This poses a problem for history and religious studies as disciplines: trying to understand the past lives of Christians without a theological line of credit open toward the faith of those Christians limits the ability of the historians to understand the lives of those Christians. But it’s an even bigger problem for theology. The historical-critical method is facing some pushback today even when it comes to biblical studies, as seen recently in overblown reactions to what the new general of the Jesuits said about the interpretation of the Gospel a few weeks ago. Paradoxically it seems more acceptable in today’s Catholic Church to bring the historical-critical method to bear on Scripture than to documents of the magisterium; it’s become more acceptable to critique divinely inspired authors of Scripture than a pope writing on sexual morality. A creeping magisterial fundamentalism toward the encyclicals of this last century is part of the “biopolitical” problem of Catholicism. This is clearly visible in the debate over Amoris Laetitia. But it would also be worth exploring how naively and uncritically Leo XIII’s Rerum Novarum is sometimes used (or misused) in the U.S. church to make arguments about Catholic social teaching.

But with a reduced papacy, what separates Roman Catholicism from Anglicanism? And without the audacity of the papacy, how do you argue for Rome’s superiority to Geneva?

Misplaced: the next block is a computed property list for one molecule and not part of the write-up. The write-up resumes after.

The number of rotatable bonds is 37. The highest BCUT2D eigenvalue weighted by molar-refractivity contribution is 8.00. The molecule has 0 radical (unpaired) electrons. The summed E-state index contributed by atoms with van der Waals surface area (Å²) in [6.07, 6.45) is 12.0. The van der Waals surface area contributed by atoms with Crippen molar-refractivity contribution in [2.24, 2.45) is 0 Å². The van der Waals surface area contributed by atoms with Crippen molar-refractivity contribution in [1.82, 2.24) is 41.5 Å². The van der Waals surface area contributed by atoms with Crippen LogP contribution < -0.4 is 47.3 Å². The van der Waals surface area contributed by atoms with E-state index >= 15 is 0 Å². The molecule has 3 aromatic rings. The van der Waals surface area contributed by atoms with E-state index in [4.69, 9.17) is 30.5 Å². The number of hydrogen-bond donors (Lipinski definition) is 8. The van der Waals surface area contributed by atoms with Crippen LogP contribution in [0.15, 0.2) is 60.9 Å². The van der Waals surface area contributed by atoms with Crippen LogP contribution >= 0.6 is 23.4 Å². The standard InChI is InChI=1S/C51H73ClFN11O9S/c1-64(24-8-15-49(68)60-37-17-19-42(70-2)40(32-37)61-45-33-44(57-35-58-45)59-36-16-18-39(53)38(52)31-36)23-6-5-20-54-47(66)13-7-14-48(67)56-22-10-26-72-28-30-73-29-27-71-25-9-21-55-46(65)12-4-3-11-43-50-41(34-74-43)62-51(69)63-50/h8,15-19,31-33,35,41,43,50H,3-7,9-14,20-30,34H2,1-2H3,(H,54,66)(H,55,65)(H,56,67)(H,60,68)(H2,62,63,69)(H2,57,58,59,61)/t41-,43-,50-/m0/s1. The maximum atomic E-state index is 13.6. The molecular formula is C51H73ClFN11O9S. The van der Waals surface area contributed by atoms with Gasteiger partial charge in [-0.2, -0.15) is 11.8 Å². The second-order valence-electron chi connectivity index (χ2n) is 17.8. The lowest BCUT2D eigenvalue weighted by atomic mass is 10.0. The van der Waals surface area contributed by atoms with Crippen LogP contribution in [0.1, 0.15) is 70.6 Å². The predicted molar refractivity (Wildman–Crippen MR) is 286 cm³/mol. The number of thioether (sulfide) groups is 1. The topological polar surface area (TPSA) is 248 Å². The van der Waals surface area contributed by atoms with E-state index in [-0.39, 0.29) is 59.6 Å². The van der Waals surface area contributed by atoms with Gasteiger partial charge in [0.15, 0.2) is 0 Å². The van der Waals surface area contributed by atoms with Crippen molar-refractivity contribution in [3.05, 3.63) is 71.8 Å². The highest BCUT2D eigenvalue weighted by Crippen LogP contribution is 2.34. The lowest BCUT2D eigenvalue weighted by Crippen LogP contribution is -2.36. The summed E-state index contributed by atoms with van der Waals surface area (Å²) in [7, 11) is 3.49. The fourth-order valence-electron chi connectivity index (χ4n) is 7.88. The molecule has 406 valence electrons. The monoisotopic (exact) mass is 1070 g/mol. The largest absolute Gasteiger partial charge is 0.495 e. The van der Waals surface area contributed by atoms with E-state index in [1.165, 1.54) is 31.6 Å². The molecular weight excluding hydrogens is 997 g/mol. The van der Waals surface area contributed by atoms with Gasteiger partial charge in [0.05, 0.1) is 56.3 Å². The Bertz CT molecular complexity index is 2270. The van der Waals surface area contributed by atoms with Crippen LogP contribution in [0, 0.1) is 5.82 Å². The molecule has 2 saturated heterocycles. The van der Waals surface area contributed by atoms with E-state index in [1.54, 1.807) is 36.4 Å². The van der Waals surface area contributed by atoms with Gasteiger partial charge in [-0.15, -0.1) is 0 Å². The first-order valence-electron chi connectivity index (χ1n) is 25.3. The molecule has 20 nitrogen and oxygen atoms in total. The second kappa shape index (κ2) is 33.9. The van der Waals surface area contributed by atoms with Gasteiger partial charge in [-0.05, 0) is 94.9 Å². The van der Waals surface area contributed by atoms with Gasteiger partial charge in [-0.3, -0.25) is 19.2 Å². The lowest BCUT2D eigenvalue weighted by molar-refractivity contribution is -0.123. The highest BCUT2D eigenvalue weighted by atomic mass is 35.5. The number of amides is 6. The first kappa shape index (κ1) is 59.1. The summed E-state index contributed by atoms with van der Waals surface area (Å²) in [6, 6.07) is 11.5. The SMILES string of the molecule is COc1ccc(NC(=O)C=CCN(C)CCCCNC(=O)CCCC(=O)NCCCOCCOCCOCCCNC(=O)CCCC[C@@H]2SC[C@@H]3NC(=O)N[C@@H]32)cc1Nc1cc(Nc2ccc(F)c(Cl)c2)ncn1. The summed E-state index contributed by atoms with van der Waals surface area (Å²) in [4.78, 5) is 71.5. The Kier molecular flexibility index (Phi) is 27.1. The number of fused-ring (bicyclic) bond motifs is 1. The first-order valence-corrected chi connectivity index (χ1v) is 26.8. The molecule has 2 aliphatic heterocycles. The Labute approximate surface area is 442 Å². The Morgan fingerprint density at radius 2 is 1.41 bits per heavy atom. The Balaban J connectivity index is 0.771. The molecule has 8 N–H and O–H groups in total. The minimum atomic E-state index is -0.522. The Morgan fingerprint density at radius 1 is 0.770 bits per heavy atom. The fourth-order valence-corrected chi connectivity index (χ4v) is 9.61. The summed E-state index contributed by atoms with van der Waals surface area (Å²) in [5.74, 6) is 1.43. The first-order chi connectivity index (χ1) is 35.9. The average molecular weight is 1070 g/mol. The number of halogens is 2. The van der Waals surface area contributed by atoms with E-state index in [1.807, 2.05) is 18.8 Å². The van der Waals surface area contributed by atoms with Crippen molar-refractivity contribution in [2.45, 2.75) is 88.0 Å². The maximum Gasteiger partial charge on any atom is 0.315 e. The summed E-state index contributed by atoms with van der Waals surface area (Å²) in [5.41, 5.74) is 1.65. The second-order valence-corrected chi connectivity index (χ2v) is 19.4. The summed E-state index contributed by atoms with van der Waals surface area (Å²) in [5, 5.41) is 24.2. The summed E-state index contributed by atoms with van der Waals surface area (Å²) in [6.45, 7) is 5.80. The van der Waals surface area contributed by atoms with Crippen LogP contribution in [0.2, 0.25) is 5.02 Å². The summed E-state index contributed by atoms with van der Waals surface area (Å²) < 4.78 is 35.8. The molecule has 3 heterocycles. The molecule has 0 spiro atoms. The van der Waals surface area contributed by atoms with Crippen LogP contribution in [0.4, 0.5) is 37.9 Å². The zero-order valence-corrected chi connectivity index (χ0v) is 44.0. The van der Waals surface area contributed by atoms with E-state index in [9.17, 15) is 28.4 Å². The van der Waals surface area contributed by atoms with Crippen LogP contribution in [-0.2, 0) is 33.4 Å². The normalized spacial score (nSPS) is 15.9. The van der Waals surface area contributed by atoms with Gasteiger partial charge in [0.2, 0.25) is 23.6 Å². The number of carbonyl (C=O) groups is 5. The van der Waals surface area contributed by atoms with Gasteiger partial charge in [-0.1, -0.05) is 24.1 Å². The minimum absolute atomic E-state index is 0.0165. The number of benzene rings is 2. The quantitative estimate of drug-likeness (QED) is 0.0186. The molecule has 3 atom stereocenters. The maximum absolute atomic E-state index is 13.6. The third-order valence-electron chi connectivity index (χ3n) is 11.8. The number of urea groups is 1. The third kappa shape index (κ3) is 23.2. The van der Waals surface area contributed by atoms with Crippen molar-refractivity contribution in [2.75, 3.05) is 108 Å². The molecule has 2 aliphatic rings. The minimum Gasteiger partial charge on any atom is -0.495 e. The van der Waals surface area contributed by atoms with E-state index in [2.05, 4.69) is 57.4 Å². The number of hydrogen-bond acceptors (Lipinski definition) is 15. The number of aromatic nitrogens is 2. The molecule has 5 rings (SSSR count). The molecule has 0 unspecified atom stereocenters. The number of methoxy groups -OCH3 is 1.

Does POTUS Define US?

Of course, not. The federal government has two other branches and the United States is way more than its government. McDonalds? Hollywood? Caitlyn? Harvard? The military? Heck, we don’t even pledge allegiance to the White House.

But what’s true for a nation is not true for a church like Roman Catholicism. There the papacy does define Roman Catholicism. And Ross Douthat explains why investing all that power and identity in a single office is a mistake, or why Pope Francis is more of a threat than President Trump:

Friendly media coverage casts the pontiff as a man of the center, an ecclesiastical equivalent of Angela Merkel or Barack Obama or David Cameron, menaced by authoritarians to his right. But he is no such thing, and not only because his politics are much more radical and apocalyptic than any Western technocrat. In the context of the papacy, in his style as a ruler of the church, Francis is flagrantly Trumpian: a shatterer of norms, a disregarder of traditions, an insult-heavy rhetorician, a pontiff impatient with the strictures of church law and inclined to govern by decree when existing rules and structures resist his will.

His admirers believe that all these aggressive moves, from his high-stakes push to change church discipline on remarriage and divorce to his recent annexation of the Knights of Malta, are justified by the ossification of the church and the need for rapid change. Which is to say, they regard the unhappiness of Vatican bureaucrats, the doubts of theologians, the confusion of bishops and the despair of canon lawyers the way Trump supporters regard the anxiety of D.C. insiders and policy experts and journalists — as a sign that their hero’s moves are working, that he’s finally draining the Roman swamp.

Meanwhile the church’s institutionalists are divided along roughly the same lines as mainstream politicians in the face of Trump’s ascent.

There is a faction that has thrown in with Francis completely, some out of theological conviction, some out of opportunism, some out of simple loyalty to the papal office. (The analogy would be to the mix of populists, opportunists and institutionalists who smoothed Trump’s progress to the Republican nomination.)